If you speak the language, this may interest you:
A transition from La Niña to ENSO-neutral conditions occurred during May 2011 as indicated by generally small sea surface temperature (SST) anomalies across the equatorial Pacific Ocean east of the Date Line (Fig. 1). The latest weekly Niño index values (Fig. 2) showed near-average SSTs in the central and east-central equatorial Pacific (Niño-4 index of -0.2oC and Niño 3.4 index of -0.1oC), and above-average SSTs in the eastern equatorial Pacific (Niño-1+2 index of +0.7oC). The subsurface oceanic heat content anomalies (average temperatures in the upper 300m of the ocean, Fig. 3) remained elevated, but relatively constant during the month, reflecting a large area of above-average temperatures at depth (Fig. 4). Consistent with other transitions to ENSO-neutral conditions, the atmospheric circulation anomalies continued to show some features consistent with La Niña, albeit at weaker strength. Convection was enhanced over eastern Indonesia and suppressed over the central equatorial Pacific (Fig. 5). Also, anomalous low-level easterly and upper-level westerly winds weakened but persisted over the central Pacific. Collectively, these oceanic and atmospheric anomalies reflect a transition to ENSO-neutral conditions, but with lingering La Niña-like atmospheric impacts, particularly in the global Tropics.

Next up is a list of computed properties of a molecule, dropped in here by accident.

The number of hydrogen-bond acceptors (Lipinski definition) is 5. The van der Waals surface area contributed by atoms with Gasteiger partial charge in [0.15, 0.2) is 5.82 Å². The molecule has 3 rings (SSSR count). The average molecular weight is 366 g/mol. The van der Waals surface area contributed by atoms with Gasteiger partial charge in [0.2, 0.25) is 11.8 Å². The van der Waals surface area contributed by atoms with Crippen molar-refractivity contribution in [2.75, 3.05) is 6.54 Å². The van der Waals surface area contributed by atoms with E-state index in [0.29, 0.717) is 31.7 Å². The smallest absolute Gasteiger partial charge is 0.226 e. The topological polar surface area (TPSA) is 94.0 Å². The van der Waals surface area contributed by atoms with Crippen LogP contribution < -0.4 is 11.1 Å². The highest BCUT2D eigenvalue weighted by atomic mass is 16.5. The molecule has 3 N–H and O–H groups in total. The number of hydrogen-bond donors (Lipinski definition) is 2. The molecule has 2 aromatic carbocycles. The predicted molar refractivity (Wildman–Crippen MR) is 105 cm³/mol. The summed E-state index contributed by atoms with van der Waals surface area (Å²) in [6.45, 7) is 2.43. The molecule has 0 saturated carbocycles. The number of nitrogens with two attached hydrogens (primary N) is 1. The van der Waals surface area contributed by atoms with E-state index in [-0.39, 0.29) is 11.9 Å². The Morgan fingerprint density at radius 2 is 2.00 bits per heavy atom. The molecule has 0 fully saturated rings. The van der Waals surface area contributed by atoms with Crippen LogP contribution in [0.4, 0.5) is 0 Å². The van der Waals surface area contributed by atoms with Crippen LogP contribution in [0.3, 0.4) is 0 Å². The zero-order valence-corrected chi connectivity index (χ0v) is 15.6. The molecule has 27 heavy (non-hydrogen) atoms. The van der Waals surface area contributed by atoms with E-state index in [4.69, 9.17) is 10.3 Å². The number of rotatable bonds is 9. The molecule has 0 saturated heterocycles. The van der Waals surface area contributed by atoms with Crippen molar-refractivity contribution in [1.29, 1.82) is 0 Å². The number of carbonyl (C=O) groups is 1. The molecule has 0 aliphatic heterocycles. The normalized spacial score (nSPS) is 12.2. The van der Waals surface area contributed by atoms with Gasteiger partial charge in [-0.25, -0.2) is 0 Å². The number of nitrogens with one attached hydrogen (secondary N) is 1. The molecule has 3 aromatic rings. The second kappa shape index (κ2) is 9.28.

We don’t know exactly what language the Climate Prediction Center uses but translated to English, it means La Nina has ended, let normalcy reign.
La Nina has been blamed for hurricanes, tornadoes and — I’m theorizing here — the slow start of the Minnesota Twins.
The phenomenon may, the Weather Service says, have had something to do with May’s outbreak of tornadoes, including the ones that struck Minnesota.
La Nina gets blamed for a lot of things, some of which may be true. Of late it’s been tagged for the wildfires in Arizona. But if it’s to blame for the drought, there’s little indication the end of La Nina means things might improve there.
“This is not just happening on eastern New Mexico, it is the same over most of southwestern United States” said Ken Widelski, lead forecaster with the NWS in Albuquerque.
Video of the Oahe Dam outflow (north of Pierre) must make Texas weep.
Don’t hurry back, La Nina.